Pseudolus Group C

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Our scene is on-line—watch us act, discuss, then act some more!

 

Jeanne’s reflections on filming.

 

Pseudolus C, the Drag Kings, thoroughly enjoyed the filming, the product of a lot of hard work, compromise, and good fun; the fact that we were filming more than delivering a live one-time-only performance added a safety net to the proceedings. What we hadn’t rehearsed was stopping for laughter from the audience! The added dimension of audience appreciation made the experience even more enjoyable.  We think the fun and mutual enjoyment and respect will show through in the final product.  The breakout scene became integral to our performance and expressed  some of the questions we all struggled with during the Institute but detracted not at all from the frame scene.  Although the change to Gerrard Hall came very late, it proved a good move and provided an intimate venue (that felicitously matched Pseudolus’ and Calidorus’ shorts, contributing to our ability to hide in plain sight).

 

 

Session 9: July 13

Pseudolus C had its first rehearsal in the Forest Theatre today, and thanks to some careful blocking prep work in our previous classroom spaces led by Chris, our transfer to the Forest space was pleasantly smooth.  Mary-Kay joined us for much of our rehearsal this morning, and we appreciated her willingness to help out and offer feedback in service of our post-modern, gender-bending, deconstructionist version of the scene.  As Ballio, Mimi’s physicality is really coming alive in costume, and Elizabeth’s biggest problem was not cracking up too loudly from the “audience” space!  In short, we’re lookin’ good.  We were able to do two solid run-thrus from start to stop, and are excited to see what elements the videography will bring to our scene.

Session 8: July 12

“If you’ve got lady business, we want you!”  We called and (thanks to everyone) many answered.  This morning, the Pseudolus C cast met with its full assembly of male slaves (females playing males), courtesans (females playing females), and main cast (females playing males; females playing…um, HUH?)  Thank you so much to what Meredith refers to as our Ladies’ Auxillary:  Amy, Erin, Sophie, Nancy and Angela, and an additional shout-out to Ada for flexibility and general game-ness.  Cross-dressing, sex jokes, riding crops and feminist theory…yup, we’re on it!

With our script in place, we had our first stumble-thru today with some beginning blocking in place.  We enjoyed the presence of the lovely Amy Richlin who joined us and generously helped us sort through a couple of last sticking points with language and translation, and we finished up the rehearsal by scavenging thrift shops in Chapel Hill and in Carrboro for specific costume pieces.  Three cheers for field trips!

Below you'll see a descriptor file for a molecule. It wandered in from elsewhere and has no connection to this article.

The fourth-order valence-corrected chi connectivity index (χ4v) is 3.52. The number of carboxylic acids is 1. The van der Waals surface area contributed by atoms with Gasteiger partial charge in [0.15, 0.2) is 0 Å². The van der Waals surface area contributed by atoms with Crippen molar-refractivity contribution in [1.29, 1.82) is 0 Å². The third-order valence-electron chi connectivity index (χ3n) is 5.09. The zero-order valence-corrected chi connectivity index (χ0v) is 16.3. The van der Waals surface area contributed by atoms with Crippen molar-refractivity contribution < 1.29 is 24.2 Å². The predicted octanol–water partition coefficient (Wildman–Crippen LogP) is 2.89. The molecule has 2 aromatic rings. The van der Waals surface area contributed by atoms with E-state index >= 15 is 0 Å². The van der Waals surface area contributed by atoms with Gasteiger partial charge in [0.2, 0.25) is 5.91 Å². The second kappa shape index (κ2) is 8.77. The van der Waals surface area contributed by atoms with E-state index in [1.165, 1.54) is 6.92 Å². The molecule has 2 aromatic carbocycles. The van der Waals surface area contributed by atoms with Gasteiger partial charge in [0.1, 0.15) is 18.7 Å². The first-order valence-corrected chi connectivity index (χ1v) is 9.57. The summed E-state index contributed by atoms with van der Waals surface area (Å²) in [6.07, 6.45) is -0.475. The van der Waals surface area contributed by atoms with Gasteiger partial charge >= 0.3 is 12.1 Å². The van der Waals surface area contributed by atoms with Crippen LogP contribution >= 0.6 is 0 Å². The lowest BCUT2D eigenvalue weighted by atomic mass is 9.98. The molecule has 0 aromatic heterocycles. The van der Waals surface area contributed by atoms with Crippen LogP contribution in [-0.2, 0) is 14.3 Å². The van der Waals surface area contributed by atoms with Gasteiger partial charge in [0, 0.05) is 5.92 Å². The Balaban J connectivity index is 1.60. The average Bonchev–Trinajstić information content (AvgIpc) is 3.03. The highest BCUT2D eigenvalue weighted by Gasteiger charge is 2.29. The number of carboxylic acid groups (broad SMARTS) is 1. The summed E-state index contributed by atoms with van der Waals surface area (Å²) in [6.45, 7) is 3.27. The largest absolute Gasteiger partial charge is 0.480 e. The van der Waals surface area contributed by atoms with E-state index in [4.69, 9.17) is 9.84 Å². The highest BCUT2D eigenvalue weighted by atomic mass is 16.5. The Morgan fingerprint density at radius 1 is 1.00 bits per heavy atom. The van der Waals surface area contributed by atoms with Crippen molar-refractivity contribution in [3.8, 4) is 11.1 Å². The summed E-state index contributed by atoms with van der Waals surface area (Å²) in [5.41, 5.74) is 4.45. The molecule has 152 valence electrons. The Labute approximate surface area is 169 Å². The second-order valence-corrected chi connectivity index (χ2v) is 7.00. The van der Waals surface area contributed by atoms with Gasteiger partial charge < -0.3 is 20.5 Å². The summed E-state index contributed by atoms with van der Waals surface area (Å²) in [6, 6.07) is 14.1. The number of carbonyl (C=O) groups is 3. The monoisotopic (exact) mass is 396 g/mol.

Session 5 (July 2)

The all-girl “Pseudolus” got up on its feet for its first full walk-thru utilizing new text and translation fully generated in-house (and thank you, Sharon, for being our stand-in courtesan!).  As we begin to take it from the page to the stage, we are looking forward to utilizing bigger spaces for rehearsal and to seeing how we far we can stretch.

Session 4 (June 29)

We spent the bulk of our time today in two central production areas:  Acting and Playwrighting.  Elizabeth led a mini-workshop in cross-gender acting with a specific eye toward females performing male roles, and Meredith framed out her translation of the scene and emphasized the importance for the speaking actors (Mimi, Chris and Jeanne) of the fluidity of this process.  Quote of the Day:  “Feel how the words taste on your tongue.”

Session 3 (June 28)

What a difference a day can make!  At Chris’ suggestion, this Pseud group decided to have a working lunch and that work yielded much:  a more nuanced concept of the King idea (as previously mentioned), and one or two added elements that strongly support the ongoing relationship between Classics and Theatre: metatheatricality, asides to the audience, etc.

Session 2 (June 27)

This all-girl cast continues to explore ideas of how to translate classical-era cross-gendering (read:  original all-male troupes) with one of its many possible modern/post-modern counter parts!  After discussing notions (and loaded-ness!) of terms like “cross-dress”, “cross-gender”, etc., we did find time to do both a table read and a standing read today, with our existing “layering” of the modern performance tradition of drag Kinging on top of the classical script.  Elizabeth shared essays and visual images on drag performance and its own history (Kinging and Queening), Chris spoke beautifully about how she arrived at the original (to THIS production!) idea of manifesting King performance, Meredith and Jeanne enjoyed the agreement to work together to help the non-Latinists gain understanding of the language and its original meaning.  Girls rock!

Mimi began the embodiment of Ballio first in the table read, and then in the standing read: over the course, Ballio gained an odd sense of height. Mimi sees someone who wants stature but does not have it.  And even though “the” world knows that he will not have the opportunity to acquire it, he…hmmmm, we’ll see what happens.

Session 1 (June 26)

Our group met for the first time today and developed some real directorial and production ideas.  Our directorial concept plays with elements of both cross-dressing and cross-gendering as discussed by modern/post-modern feminist critics (Sue-Ellen Case, Rhonda Blair) and practitioners alike (Peggy Shaw, Holly Hughes); we are excited to have such a strong blend of backgrounds from Classics and Theatre Arts, and to bring elements from 20th century drag King traditions to our stage.